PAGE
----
Two of a Kind yet different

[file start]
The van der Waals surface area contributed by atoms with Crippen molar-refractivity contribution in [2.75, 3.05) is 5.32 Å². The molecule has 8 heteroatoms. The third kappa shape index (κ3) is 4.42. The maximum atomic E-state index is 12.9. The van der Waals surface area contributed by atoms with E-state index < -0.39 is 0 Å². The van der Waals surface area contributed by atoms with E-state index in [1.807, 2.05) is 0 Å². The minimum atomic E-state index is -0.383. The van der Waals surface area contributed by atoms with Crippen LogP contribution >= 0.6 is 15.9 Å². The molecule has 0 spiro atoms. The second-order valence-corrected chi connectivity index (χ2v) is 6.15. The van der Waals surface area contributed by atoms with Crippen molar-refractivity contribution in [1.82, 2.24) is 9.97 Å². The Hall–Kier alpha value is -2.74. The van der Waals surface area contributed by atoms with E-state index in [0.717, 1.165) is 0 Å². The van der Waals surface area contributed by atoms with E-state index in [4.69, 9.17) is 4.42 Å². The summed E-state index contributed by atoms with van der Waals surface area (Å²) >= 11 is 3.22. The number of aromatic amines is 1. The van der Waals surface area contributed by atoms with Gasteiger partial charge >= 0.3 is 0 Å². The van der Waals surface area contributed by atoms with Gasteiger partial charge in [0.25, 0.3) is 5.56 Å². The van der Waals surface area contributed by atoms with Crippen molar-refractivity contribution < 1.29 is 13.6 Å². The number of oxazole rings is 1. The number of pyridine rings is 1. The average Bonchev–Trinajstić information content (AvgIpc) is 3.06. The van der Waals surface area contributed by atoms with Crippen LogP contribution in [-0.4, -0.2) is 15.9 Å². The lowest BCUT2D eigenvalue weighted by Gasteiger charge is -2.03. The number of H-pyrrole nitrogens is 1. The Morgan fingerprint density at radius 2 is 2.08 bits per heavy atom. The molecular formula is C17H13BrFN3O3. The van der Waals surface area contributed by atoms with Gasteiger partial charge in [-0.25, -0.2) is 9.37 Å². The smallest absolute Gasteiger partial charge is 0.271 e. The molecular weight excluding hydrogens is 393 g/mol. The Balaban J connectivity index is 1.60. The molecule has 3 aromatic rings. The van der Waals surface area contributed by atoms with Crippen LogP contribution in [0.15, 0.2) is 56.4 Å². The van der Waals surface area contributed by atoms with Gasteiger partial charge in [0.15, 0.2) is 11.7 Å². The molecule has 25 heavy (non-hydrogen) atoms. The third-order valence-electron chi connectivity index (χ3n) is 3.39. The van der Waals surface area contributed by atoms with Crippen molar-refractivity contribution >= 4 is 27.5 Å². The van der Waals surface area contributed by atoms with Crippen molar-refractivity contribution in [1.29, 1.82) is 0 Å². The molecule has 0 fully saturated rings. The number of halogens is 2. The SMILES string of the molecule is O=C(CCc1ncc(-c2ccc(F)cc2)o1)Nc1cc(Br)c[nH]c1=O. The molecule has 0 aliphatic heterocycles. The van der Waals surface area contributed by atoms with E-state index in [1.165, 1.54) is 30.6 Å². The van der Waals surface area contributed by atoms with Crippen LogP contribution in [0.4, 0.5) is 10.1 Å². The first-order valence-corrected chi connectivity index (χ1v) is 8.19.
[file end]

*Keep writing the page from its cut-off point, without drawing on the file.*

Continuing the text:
beginning of his life. His talk about his childhood school days are also heart breaking yet still have that black humor to them. I'm not sure if Morrissey does this intently (I would imagine he would though) or if it just comes off like that. Another favorite scene is when a girl punched him out simply because she liked Morrissey but he didn't respond the way she wanted him to. Such childhood stuff! That happened to me. The rest of the story continues on with Morrissey talking about major music influences he had during his teenage years like the David Bowie, Lou Reed (both my all time favorite music artists) and of course the New York Dolls. These guys are Morrissey's favorite band (although he never actually states it on paper. Morrissey goes on to talk about The Smiths, and the troubles that followed with the band members like Johnny Marr, Mike Joyce, and Andy Rourke. His solo career and the injustices his faced with record labels like Rough Trade and the judicial injustice Morrissey suffered with Mike Joyce and a judge named John Weeks. It is that this part that really sucked me in as I felt the anger that Morrissey felt against Weeks and Joyce, hell I even came to dislike Johnny Marr. If a writer can do that, to make you feel what he or she feels then they have understood what writing is. Morrissey's writing is unique.